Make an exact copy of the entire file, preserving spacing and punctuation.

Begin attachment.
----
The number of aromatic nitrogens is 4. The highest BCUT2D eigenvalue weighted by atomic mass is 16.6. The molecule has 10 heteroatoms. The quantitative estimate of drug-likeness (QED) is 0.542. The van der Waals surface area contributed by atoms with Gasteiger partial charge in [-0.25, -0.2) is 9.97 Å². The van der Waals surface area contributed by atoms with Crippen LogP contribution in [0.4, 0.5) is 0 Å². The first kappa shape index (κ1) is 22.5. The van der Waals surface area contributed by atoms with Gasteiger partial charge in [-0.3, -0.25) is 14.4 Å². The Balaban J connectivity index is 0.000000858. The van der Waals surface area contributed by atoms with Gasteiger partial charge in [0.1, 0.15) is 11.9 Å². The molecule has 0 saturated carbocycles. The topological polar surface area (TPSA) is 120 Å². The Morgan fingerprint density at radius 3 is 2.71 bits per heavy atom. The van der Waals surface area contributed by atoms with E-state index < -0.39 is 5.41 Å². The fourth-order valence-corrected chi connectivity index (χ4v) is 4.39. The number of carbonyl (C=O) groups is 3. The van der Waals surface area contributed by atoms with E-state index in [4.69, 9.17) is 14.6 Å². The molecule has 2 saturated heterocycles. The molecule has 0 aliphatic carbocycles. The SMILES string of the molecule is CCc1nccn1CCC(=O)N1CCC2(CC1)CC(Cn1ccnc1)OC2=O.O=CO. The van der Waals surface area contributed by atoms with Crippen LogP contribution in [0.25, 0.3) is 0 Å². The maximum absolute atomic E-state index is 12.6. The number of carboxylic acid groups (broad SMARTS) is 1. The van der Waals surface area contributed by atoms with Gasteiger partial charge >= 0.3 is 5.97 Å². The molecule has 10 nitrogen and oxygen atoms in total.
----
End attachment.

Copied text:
The number of aromatic nitrogens is 4. The highest BCUT2D eigenvalue weighted by atomic mass is 16.6. The molecule has 10 heteroatoms. The quantitative estimate of drug-likeness (QED) is 0.542. The van der Waals surface area contributed by atoms with Gasteiger partial charge in [-0.25, -0.2) is 9.97 Å². The van der Waals surface area contributed by atoms with Crippen LogP contribution in [0.4, 0.5) is 0 Å². The first kappa shape index (κ1) is 22.5. The van der Waals surface area contributed by atoms with Gasteiger partial charge in [-0.3, -0.25) is 14.4 Å². The Balaban J connectivity index is 0.000000858. The van der Waals surface area contributed by atoms with Gasteiger partial charge in [0.1, 0.15) is 11.9 Å². The molecule has 0 saturated carbocycles. The topological polar surface area (TPSA) is 120 Å². The Morgan fingerprint density at radius 3 is 2.71 bits per heavy atom. The van der Waals surface area contributed by atoms with E-state index < -0.39 is 5.41 Å². The fourth-order valence-corrected chi connectivity index (χ4v) is 4.39. The number of carbonyl (C=O) groups is 3. The van der Waals surface area contributed by atoms with E-state index in [4.69, 9.17) is 14.6 Å². The molecule has 2 saturated heterocycles. The molecule has 0 aliphatic carbocycles. The SMILES string of the molecule is CCc1nccn1CCC(=O)N1CCC2(CC1)CC(Cn1ccnc1)OC2=O.O=CO. The van der Waals surface area contributed by atoms with Crippen LogP contribution in [0.25, 0.3) is 0 Å². The maximum absolute atomic E-state index is 12.6. The number of carboxylic acid groups (broad SMARTS) is 1. The van der Waals surface area contributed by atoms with Gasteiger partial charge >= 0.3 is 5.97 Å². The molecule has 10 nitrogen and oxygen atoms in total.